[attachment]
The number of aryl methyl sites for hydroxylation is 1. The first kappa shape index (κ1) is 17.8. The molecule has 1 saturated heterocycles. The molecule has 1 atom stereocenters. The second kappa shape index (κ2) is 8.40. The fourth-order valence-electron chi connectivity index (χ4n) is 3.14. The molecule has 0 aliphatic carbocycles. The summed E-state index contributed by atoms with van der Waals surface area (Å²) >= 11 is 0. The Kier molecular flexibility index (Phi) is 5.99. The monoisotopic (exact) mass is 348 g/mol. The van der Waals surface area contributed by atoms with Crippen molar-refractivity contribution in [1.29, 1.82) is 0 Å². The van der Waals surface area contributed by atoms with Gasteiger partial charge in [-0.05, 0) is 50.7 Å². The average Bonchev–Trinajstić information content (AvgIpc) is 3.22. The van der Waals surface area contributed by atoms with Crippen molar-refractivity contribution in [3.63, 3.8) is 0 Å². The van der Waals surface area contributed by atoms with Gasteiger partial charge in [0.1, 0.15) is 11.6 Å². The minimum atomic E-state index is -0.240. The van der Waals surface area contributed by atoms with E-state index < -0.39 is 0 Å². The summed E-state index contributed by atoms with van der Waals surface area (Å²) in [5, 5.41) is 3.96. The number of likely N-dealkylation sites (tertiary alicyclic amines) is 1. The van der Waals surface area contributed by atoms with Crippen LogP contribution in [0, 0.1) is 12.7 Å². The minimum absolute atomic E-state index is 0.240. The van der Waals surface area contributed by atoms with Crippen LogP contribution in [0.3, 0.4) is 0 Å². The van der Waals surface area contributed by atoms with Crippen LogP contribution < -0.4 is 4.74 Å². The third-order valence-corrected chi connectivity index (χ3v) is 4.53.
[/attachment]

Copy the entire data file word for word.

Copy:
The number of aryl methyl sites for hydroxylation is 1. The first kappa shape index (κ1) is 17.8. The molecule has 1 saturated heterocycles. The molecule has 1 atom stereocenters. The second kappa shape index (κ2) is 8.40. The fourth-order valence-electron chi connectivity index (χ4n) is 3.14. The molecule has 0 aliphatic carbocycles. The summed E-state index contributed by atoms with van der Waals surface area (Å²) >= 11 is 0. The Kier molecular flexibility index (Phi) is 5.99. The monoisotopic (exact) mass is 348 g/mol. The van der Waals surface area contributed by atoms with Crippen molar-refractivity contribution in [1.29, 1.82) is 0 Å². The van der Waals surface area contributed by atoms with Gasteiger partial charge in [-0.05, 0) is 50.7 Å². The average Bonchev–Trinajstić information content (AvgIpc) is 3.22. The van der Waals surface area contributed by atoms with Crippen molar-refractivity contribution in [3.63, 3.8) is 0 Å². The van der Waals surface area contributed by atoms with Gasteiger partial charge in [0.1, 0.15) is 11.6 Å². The minimum atomic E-state index is -0.240. The van der Waals surface area contributed by atoms with E-state index < -0.39 is 0 Å². The summed E-state index contributed by atoms with van der Waals surface area (Å²) in [5, 5.41) is 3.96. The number of likely N-dealkylation sites (tertiary alicyclic amines) is 1. The van der Waals surface area contributed by atoms with Crippen LogP contribution in [0, 0.1) is 12.7 Å². The minimum absolute atomic E-state index is 0.240. The van der Waals surface area contributed by atoms with Crippen LogP contribution in [0.3, 0.4) is 0 Å². The van der Waals surface area contributed by atoms with Crippen LogP contribution < -0.4 is 4.74 Å². The third-order valence-corrected chi connectivity index (χ3v) is 4.53.